Musical Pathways and Roads

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Davicho2001, CC BY-SA 4.0

Musical Roads, as the name suggests, are roads that can “play” a song while you are driving on them.  The first report of a musical road was in 1995 in Denmark. The Asphaltophone was an artistic installation piece that used raised (mini-speed) bumps in the road to play a song.

In 2007, a Japanese construction worker noted that he could hear an almost musical sound after scraping up a part of the road with his bulldozer and then driving over the scraps.  Since 2007, Japan has created three “melody roads” which were designed to attract tourists and keep drivers from speeding.  They were designed to be heard optimally at exactly the speed limit.  Unlike the Danish road, these roads had grooves cut into the asphalt at precise distances from each other and of appropriate depths.  The distance spacing defined the pitch and the depth defined the sound level.

South Korea followed suit and created a “singing road” using the same groovy technology.  However, the intent in South Korea was for safety. Statistics show that about 68% of traffic accidents occur because of driver inattentiveness or falling asleep at the wheel.  At the proper speed, the song was Mary had a Little Lamb.

And in 2008, Lancaster, California, built its first musical road.  Lancaster is about a one-hour drive north of downtown LA.  The town selected the finale from the William Tell Overture, best known as the theme music from the old Lone Ranger radio and TV program.  That was an unfortunate song choice since the faster you drive, the better it sounds.  At least it’s not as bad as the Brahms Lullaby which would put drivers to sleep. Initially there were complaints from local residents, so the portion of the road that was musical was moved away from residential areas.  This road is named after the Honda Civic and was used in a Honda commercial.  Here is a YouTube video of someone driving on the road.  Personally I could not identify it as the William Tell Overture I suspect that the road engineers made some calculation errors.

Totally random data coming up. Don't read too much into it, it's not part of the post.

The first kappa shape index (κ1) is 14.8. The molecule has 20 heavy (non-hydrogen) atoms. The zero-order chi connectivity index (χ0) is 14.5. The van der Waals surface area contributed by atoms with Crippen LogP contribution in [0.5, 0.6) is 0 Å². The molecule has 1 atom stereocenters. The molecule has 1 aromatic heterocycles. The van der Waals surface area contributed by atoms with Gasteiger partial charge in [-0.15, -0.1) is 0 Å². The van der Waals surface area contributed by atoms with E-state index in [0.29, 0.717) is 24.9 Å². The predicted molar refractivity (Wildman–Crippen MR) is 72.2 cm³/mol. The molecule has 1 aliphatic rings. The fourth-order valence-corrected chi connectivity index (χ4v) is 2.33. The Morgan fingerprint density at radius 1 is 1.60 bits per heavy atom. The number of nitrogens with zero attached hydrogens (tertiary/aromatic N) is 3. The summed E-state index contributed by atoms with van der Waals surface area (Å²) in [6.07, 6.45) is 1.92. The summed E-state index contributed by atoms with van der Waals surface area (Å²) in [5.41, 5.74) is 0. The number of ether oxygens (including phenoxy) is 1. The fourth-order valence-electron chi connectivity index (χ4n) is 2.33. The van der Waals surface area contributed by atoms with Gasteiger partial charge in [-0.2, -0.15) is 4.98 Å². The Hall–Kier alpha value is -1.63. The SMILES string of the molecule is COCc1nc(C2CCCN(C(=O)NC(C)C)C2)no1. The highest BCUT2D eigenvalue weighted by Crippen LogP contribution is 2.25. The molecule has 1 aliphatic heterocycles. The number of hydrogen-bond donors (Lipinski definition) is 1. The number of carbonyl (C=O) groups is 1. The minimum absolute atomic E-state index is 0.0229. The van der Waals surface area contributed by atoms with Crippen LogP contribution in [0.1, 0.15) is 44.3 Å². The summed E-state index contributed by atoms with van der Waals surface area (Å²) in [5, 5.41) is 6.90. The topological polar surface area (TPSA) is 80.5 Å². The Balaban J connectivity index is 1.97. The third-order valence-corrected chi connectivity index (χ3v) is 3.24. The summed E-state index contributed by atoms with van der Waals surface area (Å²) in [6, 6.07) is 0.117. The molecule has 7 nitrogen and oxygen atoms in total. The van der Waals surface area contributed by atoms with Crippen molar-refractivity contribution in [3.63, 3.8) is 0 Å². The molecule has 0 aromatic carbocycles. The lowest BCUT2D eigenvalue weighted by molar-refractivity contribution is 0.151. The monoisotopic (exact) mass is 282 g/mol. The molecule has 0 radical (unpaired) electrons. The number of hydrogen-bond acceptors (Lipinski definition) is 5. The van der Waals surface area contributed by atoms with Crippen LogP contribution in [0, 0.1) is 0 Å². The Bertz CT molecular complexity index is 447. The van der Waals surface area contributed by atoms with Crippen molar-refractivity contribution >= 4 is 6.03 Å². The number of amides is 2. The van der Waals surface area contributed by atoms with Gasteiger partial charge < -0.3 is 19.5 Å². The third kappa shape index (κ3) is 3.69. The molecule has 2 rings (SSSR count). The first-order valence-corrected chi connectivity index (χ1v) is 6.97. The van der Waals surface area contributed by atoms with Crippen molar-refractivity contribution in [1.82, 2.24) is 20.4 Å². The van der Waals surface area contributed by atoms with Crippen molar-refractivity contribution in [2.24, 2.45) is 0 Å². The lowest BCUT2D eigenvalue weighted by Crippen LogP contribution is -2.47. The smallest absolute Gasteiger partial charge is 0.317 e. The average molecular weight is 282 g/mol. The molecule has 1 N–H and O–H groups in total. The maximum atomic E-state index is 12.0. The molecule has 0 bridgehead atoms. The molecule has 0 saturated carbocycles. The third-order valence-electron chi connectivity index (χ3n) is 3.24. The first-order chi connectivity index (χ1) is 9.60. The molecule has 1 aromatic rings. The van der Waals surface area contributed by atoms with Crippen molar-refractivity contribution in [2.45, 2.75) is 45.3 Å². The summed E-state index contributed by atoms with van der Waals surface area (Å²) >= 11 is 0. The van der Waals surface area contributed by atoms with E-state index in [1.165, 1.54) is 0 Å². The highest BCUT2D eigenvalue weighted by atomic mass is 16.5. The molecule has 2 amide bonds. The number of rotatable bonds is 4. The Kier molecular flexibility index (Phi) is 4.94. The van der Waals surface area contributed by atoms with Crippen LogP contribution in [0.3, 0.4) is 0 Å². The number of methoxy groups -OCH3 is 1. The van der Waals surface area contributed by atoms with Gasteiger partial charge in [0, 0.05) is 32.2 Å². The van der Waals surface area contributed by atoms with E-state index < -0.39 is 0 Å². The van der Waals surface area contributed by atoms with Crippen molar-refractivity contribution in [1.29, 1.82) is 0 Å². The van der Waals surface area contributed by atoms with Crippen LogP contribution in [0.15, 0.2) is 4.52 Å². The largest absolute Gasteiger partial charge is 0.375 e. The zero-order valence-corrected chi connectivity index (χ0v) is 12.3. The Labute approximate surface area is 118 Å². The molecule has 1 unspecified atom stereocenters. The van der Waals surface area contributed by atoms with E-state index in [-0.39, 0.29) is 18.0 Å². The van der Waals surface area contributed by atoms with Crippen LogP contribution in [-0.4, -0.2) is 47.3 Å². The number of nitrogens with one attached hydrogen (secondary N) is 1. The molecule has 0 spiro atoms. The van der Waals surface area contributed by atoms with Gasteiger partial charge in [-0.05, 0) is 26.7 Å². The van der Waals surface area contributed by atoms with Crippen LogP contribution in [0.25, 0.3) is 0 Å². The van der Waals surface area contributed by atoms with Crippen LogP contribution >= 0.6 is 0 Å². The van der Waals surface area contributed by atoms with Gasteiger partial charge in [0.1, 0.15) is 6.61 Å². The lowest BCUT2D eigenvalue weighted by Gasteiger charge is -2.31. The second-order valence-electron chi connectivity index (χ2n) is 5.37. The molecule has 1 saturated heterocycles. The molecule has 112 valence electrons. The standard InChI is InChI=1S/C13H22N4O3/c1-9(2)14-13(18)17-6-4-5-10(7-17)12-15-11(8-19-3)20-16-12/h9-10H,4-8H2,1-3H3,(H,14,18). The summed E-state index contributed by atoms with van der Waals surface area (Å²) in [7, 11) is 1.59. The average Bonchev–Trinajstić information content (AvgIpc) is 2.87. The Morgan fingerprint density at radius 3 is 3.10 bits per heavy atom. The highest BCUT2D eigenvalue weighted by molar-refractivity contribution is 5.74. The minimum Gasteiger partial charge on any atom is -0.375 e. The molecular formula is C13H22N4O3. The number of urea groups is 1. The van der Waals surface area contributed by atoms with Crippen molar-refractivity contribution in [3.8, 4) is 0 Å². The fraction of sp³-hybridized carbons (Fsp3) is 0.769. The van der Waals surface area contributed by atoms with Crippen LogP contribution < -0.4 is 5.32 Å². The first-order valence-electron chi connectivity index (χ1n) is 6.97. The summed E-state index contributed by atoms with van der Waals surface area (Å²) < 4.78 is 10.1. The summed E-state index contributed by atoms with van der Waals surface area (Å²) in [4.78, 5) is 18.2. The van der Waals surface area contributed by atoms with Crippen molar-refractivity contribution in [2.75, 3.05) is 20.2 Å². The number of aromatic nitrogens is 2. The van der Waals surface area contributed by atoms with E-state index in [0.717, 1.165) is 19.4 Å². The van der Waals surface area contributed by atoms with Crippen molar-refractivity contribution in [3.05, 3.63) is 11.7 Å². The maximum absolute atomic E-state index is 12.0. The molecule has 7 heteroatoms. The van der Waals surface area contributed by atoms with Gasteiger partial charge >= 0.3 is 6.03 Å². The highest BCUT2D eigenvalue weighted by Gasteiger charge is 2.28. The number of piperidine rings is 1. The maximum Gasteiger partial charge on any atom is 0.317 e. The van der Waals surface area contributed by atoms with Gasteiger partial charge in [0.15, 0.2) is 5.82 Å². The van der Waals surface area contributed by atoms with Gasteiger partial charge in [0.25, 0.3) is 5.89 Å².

It is interesting to think about what songs and melodies would be a good choice for the highway.  Some melodies may sound odd if played off tempo; others, like the William Tell Overture, might be the subject of a legal battle if someone, ticketed for speeding, complained that he was entrapped into going too fast by the local municipality and that the musical road was a trick to encourage people to speed to fill the city coffers.

Calculating the exact distances necessary for any particular tune is also interesting. Since it only involves multiplication and division, even a junior high school student should be able to do the calculations, and indeed next time, I will draft the local junior high school students for their assistance. For the process, click on a blog I wrote for about a decade ago at Musical roads, part 2 | Marshall Chasin | .

Over the years I have been involved with several music roads in Turkey, Columbia, and most recently, the PAULANER SoundTrack at the Munich Airport in Germany… just in time for Oktoberfest. I was contacted by the Thjnk Group in Germany and their idea was to have a musical pathway created with well-spaced grooves such that, as arriving passengers rolled their suitcases behind them, the suitcase wheels would play the famous beer-drinking song Ein Prosit. Of course, travelling 60 mph (or 100 km/hour) is different than walking speed, but all one needs to do is divide by 20 (ish). I walk at 5 km/hour or around 3 mph. The spacings would need to be 20 times closer than for highway speeds.

Ein Prosit

From the folks at Thjnk “From the approximately six million guests who visit the world’s largest folk festival every year, around 20% of them travel from abroad. In order to become the favorite beer brand of international Oktoberfest visitors, Paulaner, in collaboration with the creative agency Thjnk, kicked off Octoberfest 2023 in a very special way – with the Paulaner SoundTrack. The Paulaner SoundTrack is a walkable path made of acrylic glass into which precise grooves have been carved. If a person walks along this path with his rolling suitcase at the speed set by a beam of light, the famous melody of “Ein Prosit der Gemütlichkeit” can be heard. The song is an Oktoberfest classic; it stands like no other for the love of beer – and it is played everywhere. So, after a long journey, this melody gets visitors straight into the Oktoberfest mood. Everyone was able to experience the publicly accessible installation at Munich Airport during Oktoberfest season. All experiences were shared under #celebratetheprost”

A video of the SoundPathway at Munich Airport can be found at

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About the author
Marshall Chasin, AuD

Marshall Chasin, AuD, Doctor of Audiology, Editor in Chief

Marshall is the director of research at the Musicians' Clinics of Canada and has presented and published extensively on the topics of hearing loss prevention in musicians and hearing aids for music.

Other than being the editor in chief of Canadian Audiologist, Marshall Chasin writes a regular column in the Hearing Review called Back to Basics. Some of these columns are reprinted in this issue of Canadian Audiologist with permission of the Hearing Review.